Q&A: The force behind Restaurant Week

When she’s not running her Cary Street restaurant, Acacia mid-town, Aline Reitzer is busy perfecting the recipe for another growing local enterprise.

Reitzer is the founder and organizer of Richmond Restaurant Week, a twice-yearly event to showcase the area’s independent restaurants and raise money for a charitable cause.

Aline Reitzer inside Acacia midtown. (Photo by Michael Thompson)

Aline Reitzer (Photos by Michael Thompson)

Between Oct. 21 and Oct. 27, dozens restaurants across town offered fixed menus for $25.13, with $2.13 from each meal going to FeedMore, the umbrella organization for the Central Virginia Food Bank and Meals on Wheels.

The event was founded in 2001, and 40 restaurants participated this year. Reitzer and her staff work up to 65 hours during Restaurant Week – to help everyone at Acacia get through the week, Reitzer passes out “bribe bags” with painkillers, chocolate and liquor inside.

Richmond Restaurant Week has raised $260,000 for FeedMore, helping the organization give away 1 million meals last year, Reitzer said.

BizSense caught up with Reitzer last week to find out how the event has grown, why it’s so popular and why she thinks it’s good the city.

The following is an edited transcript.

Richmond BizSense: How has Richmond Restaurant Week grown since it began in 2001?

Aline Reitzer: We started with nine restaurants, and we raised $5,000 the first year. We’ve grown consistently each year. It was always in the fall in the last week of October, and we added the last week of April, so it became a biannual event. Last year, we raised just over $56,000. The numbers aren’t in for this year.

We keep a waiting list of restaurants who contact us each year that want to participate, and we’ll look and see how well the event did, how many restaurants we have on the waiting list, how many we’re going to add and grow the event that way for the following year.

RBS: How do you explain that kind of growth?

AR: It’s a unique event. I think when we started it was one of the first, if not the first, that offered the charitable aspect to it. There are a lot of cities that do restaurant weeks, and it’s [just] to promote the restaurants and get the diners to go out and eat. Richmond is a very charitable city. Restaurateurs work very hard, and they’re constantly asked for donations to events that are going on. We wanted to offer something that would let the restaurants showcase what they do and be able to raise money and donate to a cause that’s in line with our business, which is food.

Two, I think it’s a value for the money. $25.13. Most of the cities are $30, $35 or $40 for dinners like this. It’s a grouping of local restaurants, and I think that there is support for that. We do Saturday numbers, if not more, every single day of the week. It’s an opportunity for restaurants’ names to get out there and an opportunity to gain new guests on a regular basis.

Acacia mid-town on Cary Street.

Acacia mid-town on Cary Street.

RBS: How is Richmond Restaurant Week structured between the organization and the restaurants?

AR: We’re looking for restaurants that can support a $25 menu. We’re looking for a restaurant to be open for a year, which shows good faith. They have to be able to offer a three-course menu. There are a couple of other guidelines. We do the marketing and advertising, we take care of the website, we offer menu paper, we put posters out and we offer little postcards they pass out.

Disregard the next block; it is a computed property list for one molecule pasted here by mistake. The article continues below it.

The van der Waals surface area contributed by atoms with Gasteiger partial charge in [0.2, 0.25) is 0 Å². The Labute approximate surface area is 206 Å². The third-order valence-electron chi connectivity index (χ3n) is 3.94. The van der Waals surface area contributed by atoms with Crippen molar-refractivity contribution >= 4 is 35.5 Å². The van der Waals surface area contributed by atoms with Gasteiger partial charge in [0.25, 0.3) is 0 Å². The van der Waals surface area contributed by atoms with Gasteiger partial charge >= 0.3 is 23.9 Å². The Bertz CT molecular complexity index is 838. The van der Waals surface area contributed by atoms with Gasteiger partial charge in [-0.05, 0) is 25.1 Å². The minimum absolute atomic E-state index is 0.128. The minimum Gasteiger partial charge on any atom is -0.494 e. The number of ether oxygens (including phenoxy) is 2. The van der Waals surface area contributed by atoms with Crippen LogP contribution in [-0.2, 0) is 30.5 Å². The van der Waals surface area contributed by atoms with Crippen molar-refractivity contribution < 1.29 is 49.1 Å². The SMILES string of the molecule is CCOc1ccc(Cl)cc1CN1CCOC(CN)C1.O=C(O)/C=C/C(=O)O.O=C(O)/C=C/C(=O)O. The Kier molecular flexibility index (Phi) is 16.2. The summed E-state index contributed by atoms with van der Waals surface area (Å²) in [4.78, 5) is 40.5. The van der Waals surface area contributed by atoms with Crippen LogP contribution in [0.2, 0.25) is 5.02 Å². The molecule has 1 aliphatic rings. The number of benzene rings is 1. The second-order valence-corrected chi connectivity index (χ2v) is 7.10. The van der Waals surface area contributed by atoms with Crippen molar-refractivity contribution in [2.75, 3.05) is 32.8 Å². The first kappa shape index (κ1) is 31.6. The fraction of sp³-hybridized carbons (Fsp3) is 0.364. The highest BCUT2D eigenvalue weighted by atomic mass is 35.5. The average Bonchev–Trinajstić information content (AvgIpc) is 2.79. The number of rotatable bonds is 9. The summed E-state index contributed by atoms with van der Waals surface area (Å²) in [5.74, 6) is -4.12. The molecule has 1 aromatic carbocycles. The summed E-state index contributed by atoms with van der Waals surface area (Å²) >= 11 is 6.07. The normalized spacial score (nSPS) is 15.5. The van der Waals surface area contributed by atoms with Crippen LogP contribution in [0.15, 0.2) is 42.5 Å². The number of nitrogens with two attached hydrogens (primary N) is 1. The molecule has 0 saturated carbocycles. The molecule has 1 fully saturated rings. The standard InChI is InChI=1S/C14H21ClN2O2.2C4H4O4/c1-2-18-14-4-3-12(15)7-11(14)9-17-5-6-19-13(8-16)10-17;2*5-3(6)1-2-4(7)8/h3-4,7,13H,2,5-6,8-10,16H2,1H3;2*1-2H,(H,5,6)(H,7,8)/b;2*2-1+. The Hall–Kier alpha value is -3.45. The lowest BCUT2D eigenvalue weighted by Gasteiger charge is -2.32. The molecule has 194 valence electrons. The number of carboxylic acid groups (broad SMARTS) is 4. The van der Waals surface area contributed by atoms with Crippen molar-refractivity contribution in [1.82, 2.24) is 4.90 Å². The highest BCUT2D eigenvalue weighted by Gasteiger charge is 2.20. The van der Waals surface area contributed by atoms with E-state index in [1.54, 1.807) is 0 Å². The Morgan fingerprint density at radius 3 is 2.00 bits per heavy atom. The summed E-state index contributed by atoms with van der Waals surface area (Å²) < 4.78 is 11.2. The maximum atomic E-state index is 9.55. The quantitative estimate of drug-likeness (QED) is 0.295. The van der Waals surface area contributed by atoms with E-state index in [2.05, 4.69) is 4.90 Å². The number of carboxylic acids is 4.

A lot of the events in other cities are run by a convention center or by a marketing company or by a restaurant association, and this is something that is organized by me. One hundred percent of the proceeds go to the food bank, and there is no fee to participate. A lot of the cities have fees from $800 to $1,000 to participate in something like this. Being a restaurateur, that was something that was very important to me, that it is on a volunteer basis on my part and it’s something that is done for the restaurants essentially by a restaurant.

RBS: So Richmond Restaurant Week as an organization doesn’t make any money?

AR: No. It doesn’t make any.

RBS: It’s just that much fun?

AR: It’s my charitable aspect for the food bank, which I believe in.

RBS: Is it more about restaurants getting the word out, or are they actually making some good business off of this?

AR: It’s about banding together a group of local restaurants that work hard each and every day, and it’s about promoting locally owned and operated restaurants. It’s about offering the guests an opportunity to go to a restaurant that they might not typically go to with their perceptions being that it might be too expensive or they maybe haven’t heard about it. This is an opportunity to get names out there, and it lets the guests go into the restaurant for a set a price. They know what they’re going to spend, and it’s up to each of the restaurants to offer their ideal dining experience. The hope is to gain new clientele, new repeat guests.

RBS: Why is Restaurant Week good for the city?

AR: We’ve noticed guests coming from Charlottesville, Williamsburg, Virginia Beach and Washington, D.C. In 2010, we partnered with some of the [bed and breakfasts] that were in town – they were offering special rate for guests that were coming to dine. I think people are very aware of food banks, and I think FeedMore is an amazing organization with the amount of people that they feed, and the programs that they do for children are impressive for Richmond.

It has momentum, and it has just continued to grow, and the amount of people that are in Richmond who support an event like this is tremendous.

Reitzer will be one of five local restaurateurs featured at Kitchen Confidential II, a panel discussion and networking event Thursday, Nov. 7. Click here to register.

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